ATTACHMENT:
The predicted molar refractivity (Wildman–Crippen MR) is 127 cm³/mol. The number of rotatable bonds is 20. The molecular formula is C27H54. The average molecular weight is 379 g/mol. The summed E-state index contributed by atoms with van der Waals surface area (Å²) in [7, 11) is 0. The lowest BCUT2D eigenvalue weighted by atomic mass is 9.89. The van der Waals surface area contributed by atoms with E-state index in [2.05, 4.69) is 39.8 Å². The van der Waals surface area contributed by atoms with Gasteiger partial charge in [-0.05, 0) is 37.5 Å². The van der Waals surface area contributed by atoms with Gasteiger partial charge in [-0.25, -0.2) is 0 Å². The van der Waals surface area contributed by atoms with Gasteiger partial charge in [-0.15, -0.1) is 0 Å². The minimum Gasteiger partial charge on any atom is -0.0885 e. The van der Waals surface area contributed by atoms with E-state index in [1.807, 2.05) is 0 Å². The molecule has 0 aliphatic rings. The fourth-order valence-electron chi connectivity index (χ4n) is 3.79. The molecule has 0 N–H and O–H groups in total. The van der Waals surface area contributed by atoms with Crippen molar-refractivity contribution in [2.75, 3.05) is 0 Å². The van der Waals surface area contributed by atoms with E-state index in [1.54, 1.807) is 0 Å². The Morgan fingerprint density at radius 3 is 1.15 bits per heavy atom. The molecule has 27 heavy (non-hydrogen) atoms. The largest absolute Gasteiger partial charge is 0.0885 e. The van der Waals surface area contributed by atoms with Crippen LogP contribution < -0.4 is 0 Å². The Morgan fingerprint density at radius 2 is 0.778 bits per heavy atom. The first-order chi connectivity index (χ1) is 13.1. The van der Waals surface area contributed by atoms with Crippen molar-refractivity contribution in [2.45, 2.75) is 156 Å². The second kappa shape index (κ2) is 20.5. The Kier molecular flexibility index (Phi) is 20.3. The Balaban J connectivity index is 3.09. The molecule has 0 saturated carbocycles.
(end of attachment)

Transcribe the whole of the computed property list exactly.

The predicted molar refractivity (Wildman–Crippen MR) is 127 cm³/mol. The number of rotatable bonds is 20. The molecular formula is C27H54. The average molecular weight is 379 g/mol. The summed E-state index contributed by atoms with van der Waals surface area (Å²) in [7, 11) is 0. The lowest BCUT2D eigenvalue weighted by atomic mass is 9.89. The van der Waals surface area contributed by atoms with E-state index in [2.05, 4.69) is 39.8 Å². The van der Waals surface area contributed by atoms with Gasteiger partial charge in [-0.05, 0) is 37.5 Å². The van der Waals surface area contributed by atoms with Gasteiger partial charge in [-0.25, -0.2) is 0 Å². The van der Waals surface area contributed by atoms with Gasteiger partial charge in [-0.15, -0.1) is 0 Å². The minimum Gasteiger partial charge on any atom is -0.0885 e. The van der Waals surface area contributed by atoms with E-state index in [1.807, 2.05) is 0 Å². The molecule has 0 aliphatic rings. The fourth-order valence-electron chi connectivity index (χ4n) is 3.79. The molecule has 0 N–H and O–H groups in total. The van der Waals surface area contributed by atoms with Crippen molar-refractivity contribution in [2.75, 3.05) is 0 Å². The van der Waals surface area contributed by atoms with E-state index in [1.54, 1.807) is 0 Å². The Morgan fingerprint density at radius 3 is 1.15 bits per heavy atom. The molecule has 27 heavy (non-hydrogen) atoms. The largest absolute Gasteiger partial charge is 0.0885 e. The van der Waals surface area contributed by atoms with Crippen LogP contribution < -0.4 is 0 Å². The Morgan fingerprint density at radius 2 is 0.778 bits per heavy atom. The first-order chi connectivity index (χ1) is 13.1. The van der Waals surface area contributed by atoms with Crippen molar-refractivity contribution in [2.45, 2.75) is 156 Å². The second kappa shape index (κ2) is 20.5. The Kier molecular flexibility index (Phi) is 20.3. The Balaban J connectivity index is 3.09. The molecule has 0 saturated carbocycles.